Your business purchases equipment for $300,000, which is subject to the prescribed depreciation at the rate of 20%. Therefore, in the year of purchase, your business can deduct $30,000 (i.e., $300,000 × 20% × 50% half-year rule) which only represents 10% of the total purchase price. Assuming the 15% small business rate in Ontario, this provides a tax benefit of $4,500, which is minuscule compared to the actual spending.
The primary purpose of purchasing capital assets should be the need for the capital asset in the business; the tax savings should never be a main objective in arriving at this decision. The need to consider other aspects of purchasing, such as cash flow requirements to meet loan obligations as well as additional expenses for insurance, upkeep and operational costs, should be primary considerations in the decision-making process.
To achieve tax effectiveness, owner-managers may consider bringing family members into the business. There may be benefits to distributing profits through salary or dividends to family members earning lower incomes. However, a caution must be given in both situations. For salary, the amounts paid to the family members must be reasonable and should be a fair consideration for their efforts. For dividends, the family member must own the shares and ensure there is no conferral of benefit when transferring the shares to them. Also, the owner-manager must consider any ownership and control issues consequent upon giving shares to family members.
Bringing family members into the business may also be useful as a long-term strategy in order to reduce or defer the overall impact of personal and “combined” taxes should the owner-manager suddenly die or decide to take early retirement.
Aside from tax objectives, succession planning is also essential should family members want to be part of your successful business. When there is more than one owner, bringing family members into the business needs to be discussed before any problems arise. Original owners will not only want to protect their percentage ownership in the business but will also want to ensure their remuneration is not impacted by distributions to others.
Tax and succession planning require careful review of everyone’s intentions and circumstances and are often technically complex. Your CPA and solicitor should be able to provide guidance as to how to structure ownership through different classes of shares that protect existing owners while providing new shareholders with the rewards of ownership. Such carefully restructured shareholdings can selectively distribute dividends so all shareholders can receive the rewards of ownership and tax savings without undue stress on corporate cash flow.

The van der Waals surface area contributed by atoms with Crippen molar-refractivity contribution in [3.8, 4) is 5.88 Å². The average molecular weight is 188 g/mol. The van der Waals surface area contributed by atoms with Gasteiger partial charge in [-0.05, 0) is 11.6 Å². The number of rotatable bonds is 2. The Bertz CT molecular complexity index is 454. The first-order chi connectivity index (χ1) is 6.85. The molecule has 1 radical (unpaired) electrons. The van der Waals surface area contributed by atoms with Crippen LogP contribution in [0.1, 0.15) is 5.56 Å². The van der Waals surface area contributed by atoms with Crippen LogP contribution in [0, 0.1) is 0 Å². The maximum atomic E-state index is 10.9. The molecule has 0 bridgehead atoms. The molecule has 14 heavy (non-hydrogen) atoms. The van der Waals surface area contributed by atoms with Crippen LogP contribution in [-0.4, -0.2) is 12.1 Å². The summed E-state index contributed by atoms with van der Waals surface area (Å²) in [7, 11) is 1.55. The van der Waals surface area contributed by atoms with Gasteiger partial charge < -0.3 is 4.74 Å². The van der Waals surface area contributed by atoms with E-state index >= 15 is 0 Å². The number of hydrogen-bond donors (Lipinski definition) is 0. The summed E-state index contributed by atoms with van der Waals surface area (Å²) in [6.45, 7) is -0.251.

Because most tax-planning strategies cannot be put in place retroactively, leaving tax planning until the end of your fiscal year end is not a good idea.
Owner-managers should work with their CPA early in the development of the business to establish long-term goals. From then on, they should meet with their CPA annually to monitor whether the goals are being realized. Any adjustments necessary to ensure current financial needs are being met and that the long-term strategy required to build wealth for retirement or succession is on track can be made at these meetings.
The preceding article is reprinted from the April 2017 newsletter Business Matters with the permission of the Chartered Professional Accountants of Canada. Business Matters is a bi-monthly newsletter, the full version of which can be obtained on request.
This post deals with a number of complex issues in a concise manner; it is recommended that accounting, legal or other appropriate professional advice should be sought before acting upon any of the information contained therein.
Although every reasonable effort has been made to ensure the accuracy of the information contained in this article, no individual or organization involved in either the preparation or distribution of this letter accepts any contractual, tortious, or any other form of liability for its contents or for any consequences arising from its use.